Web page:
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Basswood and warping?

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Hello,
I am building a BT-80 size D-Region Tomahawk. For the fins I decided to use 1/8" basswood. After attaching the fins it apperas they warped slightly. Is this a problem with basswood? What causes warping and how do you prevent it?

Thanks,
Brian
 

DynaSoar

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Originally posted by bswan72
Hello,
I am building a BT-80 size D-Region Tomahawk. For the fins I decided to use 1/8" basswood. After attaching the fins it apperas they warped slightly. Is this a problem with basswood? What causes warping and how do you prevent it?

Thanks,
Brian
It's caused by more shrinkage or expansion on one side than the other, due to moisture being applied, or drying one side more. It can happen with most woods.

It may straighten out with pressure. Say, a thick slab of wood over both sides of a fin, squeezed under a clamp or vice grips, and left for a while. A bit of moisture on the concave side might help, but it's hard to know how much is enough and not too much.

Is the basswood stock warped, or did they warp after gluing?
 

Fore Check

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I don't know why this is, but my experience is that "harder" woods are more susceptible to warping overall. That said, balsa *does* warp "easier", but it is much easier to straighten out. Harder woods like ply is very difficult to straighten out once it gets warped.

On basswood, like balsa, I prefer to apply pressure in the reverse of the warp - kinda "over bend" it opposite the warp to straighten it out. This is, of course, assuming that you haven't applied any sealer or paint to the wood yet.

If you're careful not to overdo it and snap the fins or stock, this should take care of it. I suggest doing the bending to straighten them just before applying to the airframe, and then tacking them on quickly with a CA glue. If you cut the fins with the grain parallel to the leading edge, this should do a fine job of holding them straight and allow you to fillet and then finish.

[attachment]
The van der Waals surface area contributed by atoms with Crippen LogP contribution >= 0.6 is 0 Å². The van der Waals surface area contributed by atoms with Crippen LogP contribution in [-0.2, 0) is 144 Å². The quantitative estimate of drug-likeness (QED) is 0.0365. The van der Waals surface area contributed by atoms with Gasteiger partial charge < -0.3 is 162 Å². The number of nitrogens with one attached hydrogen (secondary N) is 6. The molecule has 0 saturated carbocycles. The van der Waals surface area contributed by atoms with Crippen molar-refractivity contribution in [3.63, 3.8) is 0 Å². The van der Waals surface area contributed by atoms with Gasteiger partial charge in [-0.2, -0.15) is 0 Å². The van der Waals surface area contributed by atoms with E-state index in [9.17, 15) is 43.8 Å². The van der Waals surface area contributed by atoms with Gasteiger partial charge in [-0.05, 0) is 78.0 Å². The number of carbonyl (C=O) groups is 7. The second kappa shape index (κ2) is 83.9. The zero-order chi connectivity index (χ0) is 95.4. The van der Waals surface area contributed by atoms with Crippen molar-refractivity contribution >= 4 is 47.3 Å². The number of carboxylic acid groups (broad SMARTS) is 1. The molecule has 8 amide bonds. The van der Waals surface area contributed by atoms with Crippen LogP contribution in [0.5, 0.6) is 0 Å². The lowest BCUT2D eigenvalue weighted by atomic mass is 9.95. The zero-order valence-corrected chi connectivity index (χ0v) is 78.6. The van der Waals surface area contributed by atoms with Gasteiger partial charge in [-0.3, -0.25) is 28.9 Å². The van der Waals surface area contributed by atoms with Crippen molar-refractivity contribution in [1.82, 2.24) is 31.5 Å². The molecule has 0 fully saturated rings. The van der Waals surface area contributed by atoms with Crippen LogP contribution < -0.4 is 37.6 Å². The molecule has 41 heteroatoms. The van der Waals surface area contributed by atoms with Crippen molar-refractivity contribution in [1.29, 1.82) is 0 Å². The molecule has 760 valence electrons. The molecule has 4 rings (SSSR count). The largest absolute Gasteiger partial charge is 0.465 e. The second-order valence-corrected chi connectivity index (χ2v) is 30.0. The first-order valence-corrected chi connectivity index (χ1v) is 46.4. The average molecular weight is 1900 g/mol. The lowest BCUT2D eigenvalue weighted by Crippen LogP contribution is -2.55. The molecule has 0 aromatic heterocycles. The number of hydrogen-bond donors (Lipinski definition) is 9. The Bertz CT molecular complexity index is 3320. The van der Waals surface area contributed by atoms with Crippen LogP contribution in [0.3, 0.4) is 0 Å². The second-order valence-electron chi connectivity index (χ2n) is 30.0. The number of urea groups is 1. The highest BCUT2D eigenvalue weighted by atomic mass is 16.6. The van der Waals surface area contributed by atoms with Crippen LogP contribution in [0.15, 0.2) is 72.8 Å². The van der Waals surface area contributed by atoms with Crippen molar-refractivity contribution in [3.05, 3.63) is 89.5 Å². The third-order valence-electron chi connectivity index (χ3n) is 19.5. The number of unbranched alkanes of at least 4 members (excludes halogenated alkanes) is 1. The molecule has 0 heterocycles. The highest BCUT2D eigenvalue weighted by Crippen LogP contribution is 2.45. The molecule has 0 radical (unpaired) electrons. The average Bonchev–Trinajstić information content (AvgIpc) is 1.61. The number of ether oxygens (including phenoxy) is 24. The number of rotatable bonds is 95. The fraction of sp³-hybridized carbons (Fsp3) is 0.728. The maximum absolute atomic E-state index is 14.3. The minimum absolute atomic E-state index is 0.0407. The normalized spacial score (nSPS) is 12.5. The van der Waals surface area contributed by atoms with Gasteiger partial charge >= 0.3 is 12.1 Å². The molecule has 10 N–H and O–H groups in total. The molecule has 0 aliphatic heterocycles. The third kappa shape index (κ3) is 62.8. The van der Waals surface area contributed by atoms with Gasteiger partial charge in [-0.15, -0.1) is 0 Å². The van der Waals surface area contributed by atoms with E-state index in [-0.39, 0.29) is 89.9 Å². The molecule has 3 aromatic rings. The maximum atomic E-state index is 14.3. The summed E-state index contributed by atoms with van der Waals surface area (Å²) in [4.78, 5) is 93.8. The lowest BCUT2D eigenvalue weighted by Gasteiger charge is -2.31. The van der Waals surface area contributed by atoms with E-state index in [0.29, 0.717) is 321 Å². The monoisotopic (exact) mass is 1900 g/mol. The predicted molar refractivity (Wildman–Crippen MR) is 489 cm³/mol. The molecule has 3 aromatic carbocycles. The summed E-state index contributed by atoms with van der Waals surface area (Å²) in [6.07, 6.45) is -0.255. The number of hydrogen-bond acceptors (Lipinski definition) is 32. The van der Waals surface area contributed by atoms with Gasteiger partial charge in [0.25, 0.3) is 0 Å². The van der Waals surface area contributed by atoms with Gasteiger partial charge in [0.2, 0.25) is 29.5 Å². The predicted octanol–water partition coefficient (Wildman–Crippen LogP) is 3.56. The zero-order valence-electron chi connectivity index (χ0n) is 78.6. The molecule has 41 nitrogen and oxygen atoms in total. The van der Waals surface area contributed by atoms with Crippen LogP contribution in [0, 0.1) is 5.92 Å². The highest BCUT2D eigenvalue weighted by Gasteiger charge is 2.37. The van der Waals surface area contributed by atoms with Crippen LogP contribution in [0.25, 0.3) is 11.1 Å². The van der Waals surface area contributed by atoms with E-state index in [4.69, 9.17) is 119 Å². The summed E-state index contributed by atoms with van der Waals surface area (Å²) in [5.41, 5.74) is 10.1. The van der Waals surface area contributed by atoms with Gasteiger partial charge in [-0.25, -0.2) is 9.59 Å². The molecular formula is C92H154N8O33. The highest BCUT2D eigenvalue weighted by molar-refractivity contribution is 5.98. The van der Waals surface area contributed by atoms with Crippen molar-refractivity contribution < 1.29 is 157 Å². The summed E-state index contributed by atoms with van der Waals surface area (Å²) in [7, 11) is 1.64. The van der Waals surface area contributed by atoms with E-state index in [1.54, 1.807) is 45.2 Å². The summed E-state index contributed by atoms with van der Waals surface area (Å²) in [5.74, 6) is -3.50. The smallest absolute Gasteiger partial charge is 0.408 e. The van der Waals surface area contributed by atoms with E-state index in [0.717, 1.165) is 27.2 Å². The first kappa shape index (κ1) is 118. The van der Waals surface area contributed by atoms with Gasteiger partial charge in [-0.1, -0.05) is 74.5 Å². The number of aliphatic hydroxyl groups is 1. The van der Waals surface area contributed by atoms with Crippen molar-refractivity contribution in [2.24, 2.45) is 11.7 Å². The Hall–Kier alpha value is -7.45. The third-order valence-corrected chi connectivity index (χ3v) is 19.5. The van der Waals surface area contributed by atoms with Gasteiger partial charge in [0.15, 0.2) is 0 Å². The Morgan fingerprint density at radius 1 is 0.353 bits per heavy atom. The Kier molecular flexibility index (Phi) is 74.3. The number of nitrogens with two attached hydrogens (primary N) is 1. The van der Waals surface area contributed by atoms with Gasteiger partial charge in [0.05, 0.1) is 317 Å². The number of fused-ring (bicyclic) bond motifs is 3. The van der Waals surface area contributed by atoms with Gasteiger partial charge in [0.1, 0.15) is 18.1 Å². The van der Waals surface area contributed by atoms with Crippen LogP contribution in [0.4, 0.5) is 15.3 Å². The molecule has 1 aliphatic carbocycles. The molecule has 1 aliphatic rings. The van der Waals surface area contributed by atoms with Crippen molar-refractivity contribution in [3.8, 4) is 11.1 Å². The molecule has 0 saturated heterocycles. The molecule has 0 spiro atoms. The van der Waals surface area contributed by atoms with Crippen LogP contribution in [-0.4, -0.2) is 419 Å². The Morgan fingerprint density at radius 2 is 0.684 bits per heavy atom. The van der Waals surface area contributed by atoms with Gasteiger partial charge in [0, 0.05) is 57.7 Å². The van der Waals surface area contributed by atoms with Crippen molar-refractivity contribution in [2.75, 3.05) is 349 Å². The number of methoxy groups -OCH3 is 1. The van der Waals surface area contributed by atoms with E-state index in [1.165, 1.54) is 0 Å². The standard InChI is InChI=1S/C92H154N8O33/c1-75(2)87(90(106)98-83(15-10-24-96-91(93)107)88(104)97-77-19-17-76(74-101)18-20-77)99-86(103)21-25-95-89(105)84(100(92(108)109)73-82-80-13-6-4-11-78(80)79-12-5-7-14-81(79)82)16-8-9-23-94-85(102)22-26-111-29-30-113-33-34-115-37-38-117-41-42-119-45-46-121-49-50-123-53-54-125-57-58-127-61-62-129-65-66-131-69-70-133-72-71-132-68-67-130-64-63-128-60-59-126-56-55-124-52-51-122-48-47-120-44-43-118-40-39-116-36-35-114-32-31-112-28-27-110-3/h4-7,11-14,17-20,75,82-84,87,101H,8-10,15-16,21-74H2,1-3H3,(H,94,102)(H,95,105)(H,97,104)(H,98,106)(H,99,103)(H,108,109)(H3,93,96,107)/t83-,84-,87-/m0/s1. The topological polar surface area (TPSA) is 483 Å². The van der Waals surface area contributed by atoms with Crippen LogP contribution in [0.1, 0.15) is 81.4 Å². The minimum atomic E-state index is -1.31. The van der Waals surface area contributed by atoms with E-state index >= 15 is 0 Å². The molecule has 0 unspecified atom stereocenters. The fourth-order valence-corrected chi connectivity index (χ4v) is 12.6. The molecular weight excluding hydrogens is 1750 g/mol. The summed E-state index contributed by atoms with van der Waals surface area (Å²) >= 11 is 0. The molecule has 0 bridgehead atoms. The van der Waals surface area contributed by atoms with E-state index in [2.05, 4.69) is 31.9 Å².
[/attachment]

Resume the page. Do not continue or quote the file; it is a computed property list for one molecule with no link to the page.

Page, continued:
Now, if you applied sealer or fill 'n finish first, well, that's a harder fix. Personally, I'd re-cut the fins from fresh stock and start over.
 

sandman

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I do a lot of woodworking and wood needs to be "convinced" that you are the boss.

Try this.

Overbend it slightly the oposite way. Use wood dowels or scraps and clamps and rubber bands and whatever you can find to overbend it.

Clamp it in place and leave it for a few days...preferrably a week or more.

Be patient!

sandman
 

wwattles

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I've just picked up a couple pieces of 1/8"x4"x24" basswood from Michaels (last 2 in stock) and discovered when I got them home that one of them was warped across the grain. It is still unsanded, unprimed, unpainted, and completely modifiable.

Would it be wise to lightly spray a very fine misting of water onto both sides, then sandwich between a couple panes of glass and stack under some books for a week or so, to "teach" the wood how to be flat again?

WW
 

flying_silverad

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Originally posted by sandman
I do a lot of woodworking and wood needs to be "convinced" that you are the boss.

Try this.

Overbend it slightly the oposite way. Use wood dowels or scraps and clamps and rubber bands and whatever you can find to overbend it.

Clamp it in place and leave it for a few days...preferrably a week or more.